It is the language of the soul. We’ve all had the experience of knowing how a piece of music is a prayer in itself, without the words attached. We can pray through the music itself.
— in Making Prayer Real by Rabbi Mike Comins, p.72 (details)
This quote comes in a chapter on “Engaging the Body.” Comins counts music and chant as methods for approaching mochin d’gadlut [expanded consciousness] — “the open, mature, listening, caring state of awareness that is considered in itself an experience of divine presence,” opposed to mochin d’katnut [small consciousness] of self-occupation and self-interest (ibid p.250).
In the same chapter, Rabbi Diane Elliot says:
When I take the time to work with a word or a phrase — chanting it in my own time, rolling it around in my mouth, and letting it move through my whole body — then when I say the phrase quickly, all of that backstory is there for me. It can move me into a stream of consciousness.
— ibid, p.74
In the spirit of both ideas — the power of music alone, and the power of backstory — I share this musical piece, which is wordless until 2:51. For those who recognize the tune, the instrumental section will likely have a “backstory” of some kind; for others, especially those who do not know Hebrew, perhaps the listening (prayer) experience will be quite different.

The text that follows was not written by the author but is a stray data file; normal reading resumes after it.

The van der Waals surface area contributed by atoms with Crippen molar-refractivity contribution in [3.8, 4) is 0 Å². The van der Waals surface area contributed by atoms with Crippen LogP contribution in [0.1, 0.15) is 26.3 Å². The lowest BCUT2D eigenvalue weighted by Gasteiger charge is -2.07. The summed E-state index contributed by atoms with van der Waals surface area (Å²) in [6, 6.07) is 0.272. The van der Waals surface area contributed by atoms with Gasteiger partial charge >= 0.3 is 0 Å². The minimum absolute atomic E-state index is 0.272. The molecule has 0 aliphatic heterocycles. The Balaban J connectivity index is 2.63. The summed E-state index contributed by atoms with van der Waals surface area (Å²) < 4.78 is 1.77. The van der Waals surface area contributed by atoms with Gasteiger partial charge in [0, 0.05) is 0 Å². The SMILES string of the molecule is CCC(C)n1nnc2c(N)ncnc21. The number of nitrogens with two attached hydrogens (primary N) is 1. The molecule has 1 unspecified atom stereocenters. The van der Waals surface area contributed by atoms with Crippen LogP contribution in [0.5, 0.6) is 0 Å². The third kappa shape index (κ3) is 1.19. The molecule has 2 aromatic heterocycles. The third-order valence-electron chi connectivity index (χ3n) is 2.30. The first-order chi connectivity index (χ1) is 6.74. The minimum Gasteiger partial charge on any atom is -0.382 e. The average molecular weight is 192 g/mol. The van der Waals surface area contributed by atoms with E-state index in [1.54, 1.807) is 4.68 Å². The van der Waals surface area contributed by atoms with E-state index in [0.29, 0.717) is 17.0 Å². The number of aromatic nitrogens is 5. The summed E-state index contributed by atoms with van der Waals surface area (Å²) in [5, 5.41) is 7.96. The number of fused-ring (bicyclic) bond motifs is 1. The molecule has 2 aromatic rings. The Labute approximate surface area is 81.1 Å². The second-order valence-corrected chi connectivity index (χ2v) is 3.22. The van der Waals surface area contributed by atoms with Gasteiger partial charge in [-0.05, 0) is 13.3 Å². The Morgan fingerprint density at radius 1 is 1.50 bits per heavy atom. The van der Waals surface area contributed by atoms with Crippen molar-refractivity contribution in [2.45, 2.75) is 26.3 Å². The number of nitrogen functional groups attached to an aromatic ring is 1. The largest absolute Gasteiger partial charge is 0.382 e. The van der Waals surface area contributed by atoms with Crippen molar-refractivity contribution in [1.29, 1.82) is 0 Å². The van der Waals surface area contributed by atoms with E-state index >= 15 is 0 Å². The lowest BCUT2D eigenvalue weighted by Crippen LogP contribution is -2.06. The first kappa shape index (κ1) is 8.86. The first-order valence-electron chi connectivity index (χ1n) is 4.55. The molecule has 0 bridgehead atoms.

If anyone would like to share their impressions of the music, as music alone and/or as a meditation on Psalm 30, please either include in the comments or write separately to songeveryday at gmail.
More to come on this particular tune, as well as more on music and Psalm 30.
10 of 30 on Psalm 30
As a National Novel Writing Month Rebel, I write each day of November while not aiming to produce a novel. This year I focus on Psalm 30 (“Thirty on Psalm 30”) in the hope that its powerful language will help us through these days of turmoil and toward something new, stronger and more joyful, as individuals and as community. Whole series (so far)…apologies for multiple-post days as my blog catches up with my notes.
Making Prayer Real: Leading Jewish Spiritual Voices on Why Prayer is Difficult and What to Do About It by Rabbi Mike Comins (Woodstock, VT: Jewish Lights, 2010). More about the book and Rabbi Comins’ teaching at Making Prayer Real website.